Jonathan L. Friedmann, Ph.D.
Art is not life. Although woven into life’s intricate tapestry, artistic expression stands apart from the messy details and fluid meanderings of worldly experience. Even the most elaborate artwork—be it a novel, film, symphony, or painting—is simplistic compared to the overwhelming complexities of an average day. Poetry, both calculated and free-flowing, bypasses the vagaries of flatly spoken words, and all the “uhs” and “ums” that come with them. Poets supplant natural speech with measured syllables, crafted imagery, thoughtful word choices, and detours from standard syntax and grammar. Singers follow suit: their words are crafted into clean and fluid phrases; their “speech” is regimented into meter and tonal intervals. The focus is narrowed, the fat is trimmed, the message is tightly conveyed.
This essential quality of art is illustrated by its opposite. In 1951, University of Kansas psychologist Roger Barker and co-author Herbert F. Wright published One Boy’s Day: A Specimen Record of Behavior, chronicling a fourteen-hour span in the life of a mid-western boy. Eight researchers took turns following the boy, recording his minute-by-minute activities at home, school, and play. 7:08 AM: “He came out of the bathroom carrying a bottle of hair oil.” 8:24 AM: “He tossed a stone in the air and swung, but accidentally clipped a flag pole.” No theoretical approach was offered or suggested, just 435 pages of unadorned verbatim notes. Barker expected scientists to enthusiastically examine the raw data, breaking it down and interpreting it in various directions. But the book flopped. Readers—both scientists and laypeople—had little interest in trees without a view of the forest.
Artistic representations avoid life’s tedious details. According to musicologist Curt Sachs, “Art denaturalizes nature in order to raise it to a higher, or at least a different, plane.” This applies well to music. Unlike the ever-ticking clock, musical pieces are set within limited durations (“The Song that Never Ends” perhaps notwithstanding). The self-enclosed architecture of musical form contrasts with the convoluted tangles of the natural world. Musical lines, whether monophonic or hyper-polyphonic, are cherry-picked from infinite sonic possibilities. In both vocal and instrumental music, there is an unnatural clarity of intentions and ideas. Stereotyped modes, phrases, devices, and figurations replace the murkiness and gray areas of real life.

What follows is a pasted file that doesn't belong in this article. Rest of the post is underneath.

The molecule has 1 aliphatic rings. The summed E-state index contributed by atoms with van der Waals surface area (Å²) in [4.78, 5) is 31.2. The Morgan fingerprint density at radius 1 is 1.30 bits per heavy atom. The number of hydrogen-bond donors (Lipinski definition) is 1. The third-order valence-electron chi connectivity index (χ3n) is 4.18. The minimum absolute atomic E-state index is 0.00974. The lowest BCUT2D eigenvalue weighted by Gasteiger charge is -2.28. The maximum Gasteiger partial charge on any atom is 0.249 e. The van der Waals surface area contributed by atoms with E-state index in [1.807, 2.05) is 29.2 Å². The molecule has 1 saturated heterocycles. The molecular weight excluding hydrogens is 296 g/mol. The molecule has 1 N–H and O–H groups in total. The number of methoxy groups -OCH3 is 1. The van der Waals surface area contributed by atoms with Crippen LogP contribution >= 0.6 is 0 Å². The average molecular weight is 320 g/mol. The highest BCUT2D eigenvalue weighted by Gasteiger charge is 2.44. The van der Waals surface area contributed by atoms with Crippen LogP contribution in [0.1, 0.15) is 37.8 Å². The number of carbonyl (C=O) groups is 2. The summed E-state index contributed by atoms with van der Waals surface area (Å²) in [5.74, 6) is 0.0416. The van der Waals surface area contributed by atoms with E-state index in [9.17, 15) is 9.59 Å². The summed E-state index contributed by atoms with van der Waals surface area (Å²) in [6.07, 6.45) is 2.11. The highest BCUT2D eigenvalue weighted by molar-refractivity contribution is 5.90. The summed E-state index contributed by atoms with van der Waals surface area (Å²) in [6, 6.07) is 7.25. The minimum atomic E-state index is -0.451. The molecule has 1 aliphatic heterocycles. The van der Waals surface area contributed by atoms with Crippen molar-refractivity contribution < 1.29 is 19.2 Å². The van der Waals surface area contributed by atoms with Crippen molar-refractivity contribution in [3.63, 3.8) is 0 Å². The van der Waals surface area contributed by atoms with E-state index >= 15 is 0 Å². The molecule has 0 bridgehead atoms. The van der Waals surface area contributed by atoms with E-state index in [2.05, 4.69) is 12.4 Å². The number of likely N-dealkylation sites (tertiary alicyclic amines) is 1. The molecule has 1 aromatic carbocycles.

The foregoing discussion is summarized in Picasso’s famous saying: “Art is the elimination of the unnecessary.” Our attraction to art stems from its distinction from natural processes and mundane human affairs. Without this fundamental separation, there can be no art.
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Well written as always, Jonathan.
I received a Christmas present of ‘A Beautiful Question’ by Nobel prize-winning physicist Frank Wilczek, the theme of which is to find nature’s deep design. It’s a fascinating book, as you would expect, but which struggles a little to maintain its fidelity to the thread. When I closed the last page I considered (again) that beauty lies entirely within human perceptions of reality. Things are not beautiful. They are what they are. We have an urgent need to abstract stimuli selectively, in my view, because of our need to make sense of the world, a need which is rooted in self-preservation and the desire to avoid a feeling of isolation.
Some of my acquaintances appear to have no need for art. I recently shared a car journey to London with a man who can afford to live in Belgravia, London(!). He lives to make money and to watch Rugby. When I said I’d been to an orchestral concert the previous evening he noticeably shuddered and said that it wouldn’t mean a thing to him. I mention this because I paused when I read your closing remark that ‘Without this fundamental separation, there can be no art’. It’s certainly true but I wonder if it will always be so or if it is true for all.
Wonderful to read from you, John. I thoroughly appreciate your comments.
I suppose there is an “art” to money, and certainly to sport. I’m reminded of Johan Huizinga’s classic Homo Ludens, which argues that “the play element in culture” is fundamentally sacred, since it is “set apart” (sacra) from the rest of life, operates by its own rules, and is fundamentally “not real.” That’s a rather good description of money.